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Looking for answers to this question , I found hundreds of discussions of the importance of magnet pole height / closeness with regard to the strings ( fairly obviously , close if you want it loud but not too close) but nothing about how close to the strings the coils themselves should be or the difference that changing coil distance makes on tone and volume. It seems it should be equally important , or more so. If you have adjustable polepieces and have moved the magnets as near the strings as you feel able without choking the vibrations , you could still increase (or decrease) output and alter tonal characteristics by changing their relative position.

marked as duplicate by Doktor Mayhem Feb 1 '18 at 19:08

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  • Not so sure about the "duplicate". The poster asked about the influence of the the height of the pole pieces w.r.t to the tone; not the distance of the pickup as total. Maybe a clarification of the original question might help. – cherub Feb 2 '18 at 13:41

It doesn't really matter. The coils produce voltage according to the magnetic flux changes through them, and the magnetic circuits are closed highly magnetically conductive material except for the part completed by poles and strings and the air between them. Just where on the closed part of the magnetic circuit the pickup coil sits is irrelevant.

  • But the theory as I read it says that the magnets affect the magnetism of the strings through their lines of flux , and the movement of the magnetised string creates varying flux through the coil which in turn produces a voltage. So that is the strings affecting the coils across the air gap rather than disturbing the flux within the body of the magnet. So the flux changes around the coil would be greater if the coil was nearer to the moving string. Or have I got that wrong? – Oli Senior Feb 1 '18 at 15:16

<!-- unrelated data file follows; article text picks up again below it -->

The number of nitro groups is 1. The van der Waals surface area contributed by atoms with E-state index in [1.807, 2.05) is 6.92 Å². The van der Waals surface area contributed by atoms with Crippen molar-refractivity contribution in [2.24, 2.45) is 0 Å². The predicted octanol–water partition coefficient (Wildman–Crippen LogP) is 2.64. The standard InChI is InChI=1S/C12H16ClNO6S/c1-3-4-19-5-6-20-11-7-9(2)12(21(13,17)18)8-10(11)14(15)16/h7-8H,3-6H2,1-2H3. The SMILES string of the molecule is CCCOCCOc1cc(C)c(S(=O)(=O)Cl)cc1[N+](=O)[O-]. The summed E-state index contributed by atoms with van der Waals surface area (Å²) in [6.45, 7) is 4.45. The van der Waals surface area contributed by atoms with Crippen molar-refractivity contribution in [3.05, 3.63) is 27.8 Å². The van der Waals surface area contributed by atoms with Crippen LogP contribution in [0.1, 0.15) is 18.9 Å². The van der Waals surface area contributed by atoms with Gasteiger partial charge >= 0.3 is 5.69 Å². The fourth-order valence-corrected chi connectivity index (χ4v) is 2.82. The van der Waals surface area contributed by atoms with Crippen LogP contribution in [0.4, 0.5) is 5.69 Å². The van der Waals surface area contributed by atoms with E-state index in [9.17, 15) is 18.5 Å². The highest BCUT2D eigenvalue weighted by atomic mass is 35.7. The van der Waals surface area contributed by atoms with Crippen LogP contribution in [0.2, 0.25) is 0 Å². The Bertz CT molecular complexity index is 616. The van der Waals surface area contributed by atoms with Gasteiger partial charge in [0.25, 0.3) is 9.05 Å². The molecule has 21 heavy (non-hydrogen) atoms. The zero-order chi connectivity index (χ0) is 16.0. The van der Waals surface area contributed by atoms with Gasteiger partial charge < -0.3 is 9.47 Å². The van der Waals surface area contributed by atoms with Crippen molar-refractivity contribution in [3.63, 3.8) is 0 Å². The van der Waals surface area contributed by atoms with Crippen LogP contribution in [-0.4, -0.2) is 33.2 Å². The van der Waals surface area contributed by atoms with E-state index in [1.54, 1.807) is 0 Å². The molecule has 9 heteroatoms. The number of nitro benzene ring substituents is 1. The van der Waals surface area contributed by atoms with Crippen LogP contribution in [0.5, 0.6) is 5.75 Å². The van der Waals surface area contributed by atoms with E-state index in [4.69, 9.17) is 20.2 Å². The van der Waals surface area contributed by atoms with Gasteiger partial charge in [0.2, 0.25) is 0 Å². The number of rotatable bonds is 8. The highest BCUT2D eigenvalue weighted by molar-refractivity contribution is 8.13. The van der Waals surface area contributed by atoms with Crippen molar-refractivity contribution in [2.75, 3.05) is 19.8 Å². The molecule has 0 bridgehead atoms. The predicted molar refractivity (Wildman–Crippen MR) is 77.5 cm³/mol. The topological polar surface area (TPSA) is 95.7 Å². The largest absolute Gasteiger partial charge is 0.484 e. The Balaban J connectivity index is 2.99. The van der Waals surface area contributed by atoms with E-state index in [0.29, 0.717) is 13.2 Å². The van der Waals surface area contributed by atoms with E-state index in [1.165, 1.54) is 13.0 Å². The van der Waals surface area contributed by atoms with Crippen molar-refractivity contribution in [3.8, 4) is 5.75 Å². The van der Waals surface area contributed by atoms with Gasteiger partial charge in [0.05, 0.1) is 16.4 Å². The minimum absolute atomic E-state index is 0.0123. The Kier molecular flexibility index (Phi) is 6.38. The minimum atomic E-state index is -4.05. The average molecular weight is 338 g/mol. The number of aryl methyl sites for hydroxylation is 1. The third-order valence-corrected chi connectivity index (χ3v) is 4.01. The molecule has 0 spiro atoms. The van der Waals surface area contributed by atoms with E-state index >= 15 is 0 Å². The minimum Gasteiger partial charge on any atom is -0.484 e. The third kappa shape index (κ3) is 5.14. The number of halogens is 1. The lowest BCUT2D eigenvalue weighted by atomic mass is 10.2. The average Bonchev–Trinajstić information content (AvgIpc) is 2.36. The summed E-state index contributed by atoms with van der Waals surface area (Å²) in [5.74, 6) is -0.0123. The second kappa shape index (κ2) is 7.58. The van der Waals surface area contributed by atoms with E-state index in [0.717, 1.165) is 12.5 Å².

There are some sources that investigate the effect of different heights, strengths and string material when it comes to measuring the effect on the tone and volume [most namely M.Zollner "Die Physik der Elektrogitarre", although it's in German]. The relative positioning of the coil and and the magnets/the strings does not change anything in terms of physics. It's all about the change of magnetic flux inside the coil that will induce a voltage across the ends of the coil. The somewhat complex damping factors w.r.t to the input frequency relative to the output frequency are not affected. But in order to gain the same volume at a greater distance to strings [-- the same magnitude of the voltage oscillation at the coil ends] you'll probably need stronger magnets, which then will have a kind of feedback to the string oscillation, due to the stronger magnetic field strength.

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